Let your finger go down the flow chart until it reaches the box: “Then why is there evil?” Note the three choices supplied along with the chartist’s rash assumption that he has covered all bases. They are:

1) If God is all knowing, he would know what we would do when tested, so there is no need to test us.

Note how this takes all the dignity out of being human. Some people cherish the opportunity to prove their loyalty to a cause greater than they. They will not be satisfied with a test tube result that predicts their loyalty—and with that unpleasantness out of the way, let the good times roll!

2) An all-powerful, all-knowing, all-loving God could and would destroy Satan.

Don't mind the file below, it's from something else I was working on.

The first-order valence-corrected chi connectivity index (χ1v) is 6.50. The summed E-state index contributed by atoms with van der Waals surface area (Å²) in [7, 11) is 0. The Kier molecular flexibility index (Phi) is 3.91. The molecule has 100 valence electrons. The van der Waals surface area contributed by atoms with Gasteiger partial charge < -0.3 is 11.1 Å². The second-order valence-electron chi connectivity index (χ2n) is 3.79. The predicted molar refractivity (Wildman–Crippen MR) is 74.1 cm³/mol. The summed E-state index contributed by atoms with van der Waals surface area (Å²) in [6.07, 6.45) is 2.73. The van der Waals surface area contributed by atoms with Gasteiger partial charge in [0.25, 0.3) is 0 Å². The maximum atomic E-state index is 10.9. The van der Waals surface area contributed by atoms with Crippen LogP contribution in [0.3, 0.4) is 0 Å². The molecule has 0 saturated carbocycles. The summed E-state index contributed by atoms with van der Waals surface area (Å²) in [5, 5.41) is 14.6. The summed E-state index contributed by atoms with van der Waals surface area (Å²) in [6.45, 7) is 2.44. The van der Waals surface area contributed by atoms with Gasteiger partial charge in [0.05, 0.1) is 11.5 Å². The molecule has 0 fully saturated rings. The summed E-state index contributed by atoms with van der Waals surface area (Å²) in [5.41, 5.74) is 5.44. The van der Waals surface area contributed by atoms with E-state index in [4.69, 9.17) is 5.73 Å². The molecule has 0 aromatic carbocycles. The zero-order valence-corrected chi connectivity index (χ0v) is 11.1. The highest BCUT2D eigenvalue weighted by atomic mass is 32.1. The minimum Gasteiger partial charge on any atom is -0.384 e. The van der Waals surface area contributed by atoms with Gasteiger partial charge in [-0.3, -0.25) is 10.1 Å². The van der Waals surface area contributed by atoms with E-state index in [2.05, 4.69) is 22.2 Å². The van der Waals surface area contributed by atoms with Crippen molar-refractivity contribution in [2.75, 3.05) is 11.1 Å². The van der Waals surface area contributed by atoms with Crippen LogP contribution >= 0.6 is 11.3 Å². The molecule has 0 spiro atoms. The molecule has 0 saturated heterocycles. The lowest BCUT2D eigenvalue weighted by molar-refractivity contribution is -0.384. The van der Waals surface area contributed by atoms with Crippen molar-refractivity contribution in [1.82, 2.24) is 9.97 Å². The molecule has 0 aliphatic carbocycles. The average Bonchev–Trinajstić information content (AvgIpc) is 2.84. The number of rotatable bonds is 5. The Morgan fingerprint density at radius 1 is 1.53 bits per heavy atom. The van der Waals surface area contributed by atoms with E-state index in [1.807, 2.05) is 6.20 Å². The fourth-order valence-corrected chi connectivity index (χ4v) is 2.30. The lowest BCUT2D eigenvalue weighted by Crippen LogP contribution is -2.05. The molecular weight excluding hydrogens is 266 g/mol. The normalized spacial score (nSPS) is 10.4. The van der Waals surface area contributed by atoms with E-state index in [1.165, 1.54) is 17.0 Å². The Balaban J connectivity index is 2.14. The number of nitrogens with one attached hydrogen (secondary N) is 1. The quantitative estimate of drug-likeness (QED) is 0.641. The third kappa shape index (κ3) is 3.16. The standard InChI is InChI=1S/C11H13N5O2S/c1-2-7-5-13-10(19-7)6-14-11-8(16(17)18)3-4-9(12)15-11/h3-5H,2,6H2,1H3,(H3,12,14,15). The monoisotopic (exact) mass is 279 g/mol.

Note the assumption that if he could and would do it, he can and must do it NOW. Again, it is the reasoning of a child who expects presents under the tree on Christmas Day, and not one minute later.

3) Could God have created a universe without these?

This choice leads to the dilemma already mentioned, akin to: ‘Can God make a mountain that he cannot move?’ Maybe these guys can feast on this as ‘wisdom,’ but it doesn’t quite cut it for me.

Does not all of this validate such verses as 1 Corinthians 1:19-20?

For it is written: “I will make the wisdom of the wise men perish, and the intelligence of the intellectuals I will reject.” Where is the wise man? Where is the scribe? Where is the debater of this system of things? Has not God made the wisdom of the world foolish? For since, in the wisdom of God, the world did not get to know God through its wisdom, God was pleased through the foolishness of what is preached to save those believing.... Because a foolish thing of God is wiser than men, and a weak thing of God is stronger than men.”